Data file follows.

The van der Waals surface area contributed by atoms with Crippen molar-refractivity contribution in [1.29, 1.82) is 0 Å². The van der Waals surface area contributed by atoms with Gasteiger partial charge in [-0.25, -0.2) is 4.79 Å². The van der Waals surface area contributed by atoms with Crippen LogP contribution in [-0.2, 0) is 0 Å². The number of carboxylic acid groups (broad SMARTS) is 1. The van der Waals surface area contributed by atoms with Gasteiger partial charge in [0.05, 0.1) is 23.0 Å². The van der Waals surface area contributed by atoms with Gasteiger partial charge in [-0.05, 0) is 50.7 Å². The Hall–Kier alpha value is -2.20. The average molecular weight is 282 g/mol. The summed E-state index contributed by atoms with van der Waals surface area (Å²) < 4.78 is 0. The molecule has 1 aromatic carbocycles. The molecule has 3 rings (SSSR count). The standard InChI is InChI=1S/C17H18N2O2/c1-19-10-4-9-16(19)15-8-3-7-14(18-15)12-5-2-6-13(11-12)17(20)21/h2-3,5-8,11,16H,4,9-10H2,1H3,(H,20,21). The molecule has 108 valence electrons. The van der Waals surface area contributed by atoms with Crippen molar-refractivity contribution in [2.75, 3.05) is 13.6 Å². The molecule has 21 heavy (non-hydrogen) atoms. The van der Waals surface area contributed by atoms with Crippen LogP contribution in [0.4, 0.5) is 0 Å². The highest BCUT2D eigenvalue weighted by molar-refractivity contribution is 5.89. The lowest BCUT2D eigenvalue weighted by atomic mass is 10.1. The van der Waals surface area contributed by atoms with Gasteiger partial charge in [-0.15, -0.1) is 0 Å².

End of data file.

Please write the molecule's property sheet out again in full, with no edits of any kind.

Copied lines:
The van der Waals surface area contributed by atoms with Crippen molar-refractivity contribution in [1.29, 1.82) is 0 Å². The van der Waals surface area contributed by atoms with Gasteiger partial charge in [-0.25, -0.2) is 4.79 Å². The van der Waals surface area contributed by atoms with Crippen LogP contribution in [-0.2, 0) is 0 Å². The number of carboxylic acid groups (broad SMARTS) is 1. The van der Waals surface area contributed by atoms with Gasteiger partial charge in [0.05, 0.1) is 23.0 Å². The van der Waals surface area contributed by atoms with Gasteiger partial charge in [-0.05, 0) is 50.7 Å². The Hall–Kier alpha value is -2.20. The average molecular weight is 282 g/mol. The summed E-state index contributed by atoms with van der Waals surface area (Å²) < 4.78 is 0. The molecule has 1 aromatic carbocycles. The molecule has 3 rings (SSSR count). The standard InChI is InChI=1S/C17H18N2O2/c1-19-10-4-9-16(19)15-8-3-7-14(18-15)12-5-2-6-13(11-12)17(20)21/h2-3,5-8,11,16H,4,9-10H2,1H3,(H,20,21). The molecule has 108 valence electrons. The van der Waals surface area contributed by atoms with Crippen molar-refractivity contribution in [2.75, 3.05) is 13.6 Å². The molecule has 21 heavy (non-hydrogen) atoms. The van der Waals surface area contributed by atoms with Crippen LogP contribution in [0.4, 0.5) is 0 Å². The highest BCUT2D eigenvalue weighted by molar-refractivity contribution is 5.89. The lowest BCUT2D eigenvalue weighted by atomic mass is 10.1. The van der Waals surface area contributed by atoms with Gasteiger partial charge in [-0.15, -0.1) is 0 Å².